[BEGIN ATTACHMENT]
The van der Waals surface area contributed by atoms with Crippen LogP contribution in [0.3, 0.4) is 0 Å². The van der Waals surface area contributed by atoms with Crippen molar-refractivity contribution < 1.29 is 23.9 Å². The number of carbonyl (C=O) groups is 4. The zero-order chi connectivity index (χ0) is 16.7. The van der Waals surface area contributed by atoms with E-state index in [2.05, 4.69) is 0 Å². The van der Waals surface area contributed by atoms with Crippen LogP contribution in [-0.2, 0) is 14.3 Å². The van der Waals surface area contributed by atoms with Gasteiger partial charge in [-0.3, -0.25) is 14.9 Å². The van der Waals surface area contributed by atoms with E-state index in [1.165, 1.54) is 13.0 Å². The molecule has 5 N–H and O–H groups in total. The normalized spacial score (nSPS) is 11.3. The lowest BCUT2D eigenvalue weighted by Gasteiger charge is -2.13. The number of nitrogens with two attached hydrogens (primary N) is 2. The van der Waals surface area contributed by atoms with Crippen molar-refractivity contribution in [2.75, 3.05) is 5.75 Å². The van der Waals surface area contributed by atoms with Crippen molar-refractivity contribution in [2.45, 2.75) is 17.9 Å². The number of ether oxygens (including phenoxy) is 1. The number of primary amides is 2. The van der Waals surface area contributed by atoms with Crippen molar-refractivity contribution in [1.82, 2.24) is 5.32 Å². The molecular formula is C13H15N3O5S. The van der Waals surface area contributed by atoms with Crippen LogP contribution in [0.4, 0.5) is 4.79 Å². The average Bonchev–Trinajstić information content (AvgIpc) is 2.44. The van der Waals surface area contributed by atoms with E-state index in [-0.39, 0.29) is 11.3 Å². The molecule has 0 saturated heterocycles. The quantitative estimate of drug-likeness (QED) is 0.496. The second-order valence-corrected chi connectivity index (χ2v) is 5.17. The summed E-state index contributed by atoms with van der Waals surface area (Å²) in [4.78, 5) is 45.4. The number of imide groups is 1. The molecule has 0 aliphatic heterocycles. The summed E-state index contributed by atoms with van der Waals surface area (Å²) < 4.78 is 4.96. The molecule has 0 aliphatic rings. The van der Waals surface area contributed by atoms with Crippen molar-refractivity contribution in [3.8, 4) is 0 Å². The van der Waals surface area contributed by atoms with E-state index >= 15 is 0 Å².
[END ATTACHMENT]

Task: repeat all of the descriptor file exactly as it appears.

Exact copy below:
The van der Waals surface area contributed by atoms with Crippen LogP contribution in [0.3, 0.4) is 0 Å². The van der Waals surface area contributed by atoms with Crippen molar-refractivity contribution < 1.29 is 23.9 Å². The number of carbonyl (C=O) groups is 4. The zero-order chi connectivity index (χ0) is 16.7. The van der Waals surface area contributed by atoms with E-state index in [2.05, 4.69) is 0 Å². The van der Waals surface area contributed by atoms with Crippen LogP contribution in [-0.2, 0) is 14.3 Å². The van der Waals surface area contributed by atoms with Gasteiger partial charge in [-0.3, -0.25) is 14.9 Å². The van der Waals surface area contributed by atoms with E-state index in [1.165, 1.54) is 13.0 Å². The molecule has 5 N–H and O–H groups in total. The normalized spacial score (nSPS) is 11.3. The lowest BCUT2D eigenvalue weighted by Gasteiger charge is -2.13. The number of nitrogens with two attached hydrogens (primary N) is 2. The van der Waals surface area contributed by atoms with Crippen molar-refractivity contribution in [2.75, 3.05) is 5.75 Å². The van der Waals surface area contributed by atoms with Crippen molar-refractivity contribution in [2.45, 2.75) is 17.9 Å². The number of ether oxygens (including phenoxy) is 1. The number of primary amides is 2. The van der Waals surface area contributed by atoms with Crippen molar-refractivity contribution in [1.82, 2.24) is 5.32 Å². The molecular formula is C13H15N3O5S. The van der Waals surface area contributed by atoms with Crippen LogP contribution in [0.4, 0.5) is 4.79 Å². The average Bonchev–Trinajstić information content (AvgIpc) is 2.44. The van der Waals surface area contributed by atoms with E-state index in [-0.39, 0.29) is 11.3 Å². The molecule has 0 saturated heterocycles. The quantitative estimate of drug-likeness (QED) is 0.496. The second-order valence-corrected chi connectivity index (χ2v) is 5.17. The summed E-state index contributed by atoms with van der Waals surface area (Å²) in [4.78, 5) is 45.4. The number of imide groups is 1. The molecule has 0 aliphatic heterocycles. The summed E-state index contributed by atoms with van der Waals surface area (Å²) < 4.78 is 4.96. The molecule has 0 aliphatic rings. The van der Waals surface area contributed by atoms with Crippen molar-refractivity contribution in [3.8, 4) is 0 Å². The van der Waals surface area contributed by atoms with E-state index >= 15 is 0 Å².